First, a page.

Enterprising the Pavement, Township Economy & the Taxi Industry

You have to wonder about what entrepreneurship means to those who assert it as a means to circumvent poverty and address joblessnessness. This week will be marked by polished looks, grand quotes from billionaires and venues filled with CEOs and managing director from big and emerging businesses. It is the 2018 Global Entrepreneurship Week and in the South African context, there is a high rate of employment: as a result, the government is pushing for its citizens to move towards entrepreneurship.

Historically, South Africa has a business character i.e; township and pavement economy and the taxi industry. Measuring the size of the South African informal economy has received inadequate attention, making it difficult for policy-makers to assess the impact of policy measures to stimulate informal economic activity. The pavement economy is typified by people who sell foodstuff. This sector is said to be valued at R404 billion according to MoneyWeb. For the most part, people who are in the informal food sector have been described as survivalists i.e; being in business purely as a source of income because they are unemployed or unemployable.

How can the buzz of enterpreneurship move this person from being in business purely for bread and butter? The Gauteng Economic Development Development through the Gauteng Enterprise Propeller has made attempts at formalising kota (bunny chow) makers, spaza shop owners and those who make atchaar and condiments (termed agri-processers) manufacturers in townships with the mind that having necessary equipment and non-financial assistance may assist to move these business to grow and access bigger markets.

What about the taxi industry? The University of Western Cape in 2014 calculated this industry to be worth R40 billion with an estimate of 60% of the South African population as its client base. This is a huge chunk of the economy that falls outside of policies governing business, it would be interesting if Minister Lindiwe Zulu and her counterparts will be touch on this. If enterpreneurship is about  intentional scaling, taxi owners should be in these huge convention centres speaking about how growth is possible without funding as long as you have access to a market and you make sales. This industry is also in great need of innovation similar to countries like Kenya where for safety commuters no longer use cash as a means of payment but rely on basic technology. This would be a huge shift that would require those who lead the industry to be part of the Global Enterpreneurship proceedings.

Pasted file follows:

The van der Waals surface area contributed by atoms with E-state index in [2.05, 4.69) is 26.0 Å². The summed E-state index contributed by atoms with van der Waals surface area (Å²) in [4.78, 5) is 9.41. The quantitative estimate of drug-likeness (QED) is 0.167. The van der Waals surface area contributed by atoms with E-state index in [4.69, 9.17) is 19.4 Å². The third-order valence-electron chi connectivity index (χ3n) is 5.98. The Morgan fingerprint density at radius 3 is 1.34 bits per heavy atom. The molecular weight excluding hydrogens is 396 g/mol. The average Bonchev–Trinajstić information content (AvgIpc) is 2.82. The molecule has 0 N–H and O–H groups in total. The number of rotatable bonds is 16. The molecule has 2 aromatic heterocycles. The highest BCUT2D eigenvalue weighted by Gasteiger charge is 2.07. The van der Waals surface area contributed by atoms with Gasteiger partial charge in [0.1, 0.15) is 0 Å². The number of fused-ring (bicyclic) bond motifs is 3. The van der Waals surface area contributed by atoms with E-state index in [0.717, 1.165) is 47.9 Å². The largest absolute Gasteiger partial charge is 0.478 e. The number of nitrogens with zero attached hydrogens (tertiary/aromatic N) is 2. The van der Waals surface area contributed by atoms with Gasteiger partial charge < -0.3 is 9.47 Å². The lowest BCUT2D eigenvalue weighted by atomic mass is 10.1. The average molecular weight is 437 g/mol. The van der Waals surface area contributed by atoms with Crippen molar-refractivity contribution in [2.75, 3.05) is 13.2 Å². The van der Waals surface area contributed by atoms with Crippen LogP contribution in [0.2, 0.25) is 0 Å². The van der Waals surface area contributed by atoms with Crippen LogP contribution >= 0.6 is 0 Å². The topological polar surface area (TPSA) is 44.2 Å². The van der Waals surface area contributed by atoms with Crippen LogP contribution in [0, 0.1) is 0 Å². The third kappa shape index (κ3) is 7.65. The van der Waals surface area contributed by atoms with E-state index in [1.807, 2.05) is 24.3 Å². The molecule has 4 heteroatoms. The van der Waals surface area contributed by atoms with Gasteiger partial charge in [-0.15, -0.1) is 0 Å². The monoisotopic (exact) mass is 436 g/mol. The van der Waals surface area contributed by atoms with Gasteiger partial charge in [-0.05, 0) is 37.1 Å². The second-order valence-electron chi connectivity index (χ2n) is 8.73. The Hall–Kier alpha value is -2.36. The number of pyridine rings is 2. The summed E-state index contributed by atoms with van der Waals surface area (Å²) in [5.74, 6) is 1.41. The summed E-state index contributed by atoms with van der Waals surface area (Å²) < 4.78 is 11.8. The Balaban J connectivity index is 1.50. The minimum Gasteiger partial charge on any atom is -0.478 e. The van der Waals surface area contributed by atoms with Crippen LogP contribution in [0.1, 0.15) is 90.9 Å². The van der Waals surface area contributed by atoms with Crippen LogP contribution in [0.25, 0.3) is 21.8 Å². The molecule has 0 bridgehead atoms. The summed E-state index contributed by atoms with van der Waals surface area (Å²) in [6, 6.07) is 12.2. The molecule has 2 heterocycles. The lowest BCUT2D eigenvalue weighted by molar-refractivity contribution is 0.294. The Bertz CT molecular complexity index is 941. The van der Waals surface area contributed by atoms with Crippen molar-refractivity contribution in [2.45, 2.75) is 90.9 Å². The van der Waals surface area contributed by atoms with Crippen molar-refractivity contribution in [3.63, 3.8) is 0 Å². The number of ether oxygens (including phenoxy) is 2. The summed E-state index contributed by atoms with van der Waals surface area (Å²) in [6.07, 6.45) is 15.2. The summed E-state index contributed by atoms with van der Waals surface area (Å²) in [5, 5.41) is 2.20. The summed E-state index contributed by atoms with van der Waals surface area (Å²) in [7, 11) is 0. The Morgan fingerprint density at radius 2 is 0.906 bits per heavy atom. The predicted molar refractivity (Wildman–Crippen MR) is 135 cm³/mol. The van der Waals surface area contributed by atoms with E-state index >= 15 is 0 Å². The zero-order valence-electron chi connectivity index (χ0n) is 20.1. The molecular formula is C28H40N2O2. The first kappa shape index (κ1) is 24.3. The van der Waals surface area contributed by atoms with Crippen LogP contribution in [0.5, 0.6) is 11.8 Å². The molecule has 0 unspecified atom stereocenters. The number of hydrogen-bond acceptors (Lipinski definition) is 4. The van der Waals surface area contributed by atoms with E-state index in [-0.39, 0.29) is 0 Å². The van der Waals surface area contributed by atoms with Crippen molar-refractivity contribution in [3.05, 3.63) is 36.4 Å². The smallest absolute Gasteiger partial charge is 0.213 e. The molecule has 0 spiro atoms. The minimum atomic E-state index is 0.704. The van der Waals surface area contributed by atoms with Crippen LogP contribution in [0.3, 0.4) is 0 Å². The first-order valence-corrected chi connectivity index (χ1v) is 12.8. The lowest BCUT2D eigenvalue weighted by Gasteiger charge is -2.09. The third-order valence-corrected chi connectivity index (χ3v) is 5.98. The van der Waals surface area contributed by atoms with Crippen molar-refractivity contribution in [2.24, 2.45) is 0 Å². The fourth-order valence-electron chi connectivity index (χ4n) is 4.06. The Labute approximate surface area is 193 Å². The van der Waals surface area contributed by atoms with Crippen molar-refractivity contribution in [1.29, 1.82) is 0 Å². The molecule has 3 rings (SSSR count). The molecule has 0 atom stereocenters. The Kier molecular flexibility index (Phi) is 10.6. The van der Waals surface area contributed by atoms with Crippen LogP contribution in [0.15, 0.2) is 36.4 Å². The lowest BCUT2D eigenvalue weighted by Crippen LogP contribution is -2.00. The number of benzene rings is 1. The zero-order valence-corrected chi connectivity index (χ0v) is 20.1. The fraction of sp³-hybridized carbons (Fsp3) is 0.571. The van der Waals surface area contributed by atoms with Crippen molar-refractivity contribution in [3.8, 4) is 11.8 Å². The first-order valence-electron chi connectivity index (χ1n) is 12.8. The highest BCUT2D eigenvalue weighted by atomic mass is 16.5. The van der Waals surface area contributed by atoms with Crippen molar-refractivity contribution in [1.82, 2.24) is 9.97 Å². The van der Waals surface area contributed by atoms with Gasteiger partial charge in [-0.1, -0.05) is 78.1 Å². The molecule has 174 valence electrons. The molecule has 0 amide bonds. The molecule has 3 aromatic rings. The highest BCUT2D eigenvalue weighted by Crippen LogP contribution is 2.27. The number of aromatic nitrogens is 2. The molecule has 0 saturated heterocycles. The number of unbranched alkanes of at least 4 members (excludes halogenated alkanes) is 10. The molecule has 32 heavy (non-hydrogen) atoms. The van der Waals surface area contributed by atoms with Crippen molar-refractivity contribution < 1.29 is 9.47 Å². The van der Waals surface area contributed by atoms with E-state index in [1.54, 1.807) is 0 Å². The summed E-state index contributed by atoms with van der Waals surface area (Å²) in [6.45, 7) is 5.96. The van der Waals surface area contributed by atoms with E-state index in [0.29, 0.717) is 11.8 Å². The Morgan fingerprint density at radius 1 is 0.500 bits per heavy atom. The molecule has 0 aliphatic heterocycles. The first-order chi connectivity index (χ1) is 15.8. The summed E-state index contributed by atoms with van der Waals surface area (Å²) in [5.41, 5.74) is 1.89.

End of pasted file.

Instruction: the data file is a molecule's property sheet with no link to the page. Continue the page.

Township economy has been the talking point for years, recognising the potential of the peri-urban areas as a point for businesses to thrive. This economy has builders, hair and skin care manufacturers, clothing and furniture manufacturer and repurposers etc. There is a need to develop technologies that make access to market for township entrepreneurs. Though on the first contact, these entrepreneurs who are generally in the start up phase of their business are constantly asking enterprise development bodies for funds, there is evidence that shows that if they could test and access their markets with ease then their businesses are likely to grow. There’s hope that Tech day of the GEW 2018 has this kind of solution.

It is risky to require a people who would rather be employed to start businesses, however, one hopes that the policy session at the GEW 2018 reveals an environment that is enabling for the unemployed to start businesses and to learn how to be enterprising so that their businesses grow.  As we put on our suits and heels, one can only hope that the conference rooms and convention centres will be filled with people who need the inspiration to see themselves beyond one fruit stand.

To follow proceedings: https://genglobal.org/gew

GEW 2018 will be held  from 12-18 November 2018

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